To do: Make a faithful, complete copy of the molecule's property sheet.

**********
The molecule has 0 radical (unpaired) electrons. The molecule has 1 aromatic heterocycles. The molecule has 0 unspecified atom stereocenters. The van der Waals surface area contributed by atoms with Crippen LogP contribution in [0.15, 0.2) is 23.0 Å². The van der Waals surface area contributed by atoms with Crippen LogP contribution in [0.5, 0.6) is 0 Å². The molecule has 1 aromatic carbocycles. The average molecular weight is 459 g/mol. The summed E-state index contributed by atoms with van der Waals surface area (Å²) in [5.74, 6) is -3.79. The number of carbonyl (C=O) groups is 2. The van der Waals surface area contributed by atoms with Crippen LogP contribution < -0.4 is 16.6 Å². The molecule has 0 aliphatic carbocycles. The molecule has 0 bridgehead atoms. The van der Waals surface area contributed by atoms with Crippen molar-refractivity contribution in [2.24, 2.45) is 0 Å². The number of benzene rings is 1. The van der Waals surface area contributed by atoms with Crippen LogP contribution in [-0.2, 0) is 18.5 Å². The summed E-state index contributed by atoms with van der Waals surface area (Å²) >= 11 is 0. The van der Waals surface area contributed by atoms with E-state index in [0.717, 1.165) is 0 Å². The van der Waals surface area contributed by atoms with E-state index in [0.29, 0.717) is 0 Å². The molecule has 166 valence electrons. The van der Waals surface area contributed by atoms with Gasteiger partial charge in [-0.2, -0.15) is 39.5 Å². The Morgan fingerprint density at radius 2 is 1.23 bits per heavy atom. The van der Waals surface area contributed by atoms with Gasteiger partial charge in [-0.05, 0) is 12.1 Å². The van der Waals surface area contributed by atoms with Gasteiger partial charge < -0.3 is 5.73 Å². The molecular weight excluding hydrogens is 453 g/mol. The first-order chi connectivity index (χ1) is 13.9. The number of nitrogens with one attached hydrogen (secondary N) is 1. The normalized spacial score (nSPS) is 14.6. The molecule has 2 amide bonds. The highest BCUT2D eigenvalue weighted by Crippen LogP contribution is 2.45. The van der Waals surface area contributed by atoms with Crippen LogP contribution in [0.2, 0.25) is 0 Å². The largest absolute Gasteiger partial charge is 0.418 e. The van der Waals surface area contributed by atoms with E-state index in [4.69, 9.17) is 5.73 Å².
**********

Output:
The molecule has 0 radical (unpaired) electrons. The molecule has 1 aromatic heterocycles. The molecule has 0 unspecified atom stereocenters. The van der Waals surface area contributed by atoms with Crippen LogP contribution in [0.15, 0.2) is 23.0 Å². The van der Waals surface area contributed by atoms with Crippen LogP contribution in [0.5, 0.6) is 0 Å². The molecule has 1 aromatic carbocycles. The average molecular weight is 459 g/mol. The summed E-state index contributed by atoms with van der Waals surface area (Å²) in [5.74, 6) is -3.79. The number of carbonyl (C=O) groups is 2. The van der Waals surface area contributed by atoms with Crippen LogP contribution < -0.4 is 16.6 Å². The molecule has 0 aliphatic carbocycles. The molecule has 0 bridgehead atoms. The van der Waals surface area contributed by atoms with Crippen molar-refractivity contribution in [2.24, 2.45) is 0 Å². The number of benzene rings is 1. The van der Waals surface area contributed by atoms with Crippen LogP contribution in [-0.2, 0) is 18.5 Å². The summed E-state index contributed by atoms with van der Waals surface area (Å²) >= 11 is 0. The van der Waals surface area contributed by atoms with E-state index in [0.717, 1.165) is 0 Å². The van der Waals surface area contributed by atoms with E-state index in [0.29, 0.717) is 0 Å². The molecule has 166 valence electrons. The van der Waals surface area contributed by atoms with Gasteiger partial charge in [-0.2, -0.15) is 39.5 Å². The Morgan fingerprint density at radius 2 is 1.23 bits per heavy atom. The van der Waals surface area contributed by atoms with Gasteiger partial charge in [-0.05, 0) is 12.1 Å². The van der Waals surface area contributed by atoms with Gasteiger partial charge < -0.3 is 5.73 Å². The molecular weight excluding hydrogens is 453 g/mol. The first-order chi connectivity index (χ1) is 13.9. The number of nitrogens with one attached hydrogen (secondary N) is 1. The normalized spacial score (nSPS) is 14.6. The molecule has 2 amide bonds. The highest BCUT2D eigenvalue weighted by Crippen LogP contribution is 2.45. The van der Waals surface area contributed by atoms with Crippen LogP contribution in [0.2, 0.25) is 0 Å². The largest absolute Gasteiger partial charge is 0.418 e. The van der Waals surface area contributed by atoms with E-state index in [4.69, 9.17) is 5.73 Å².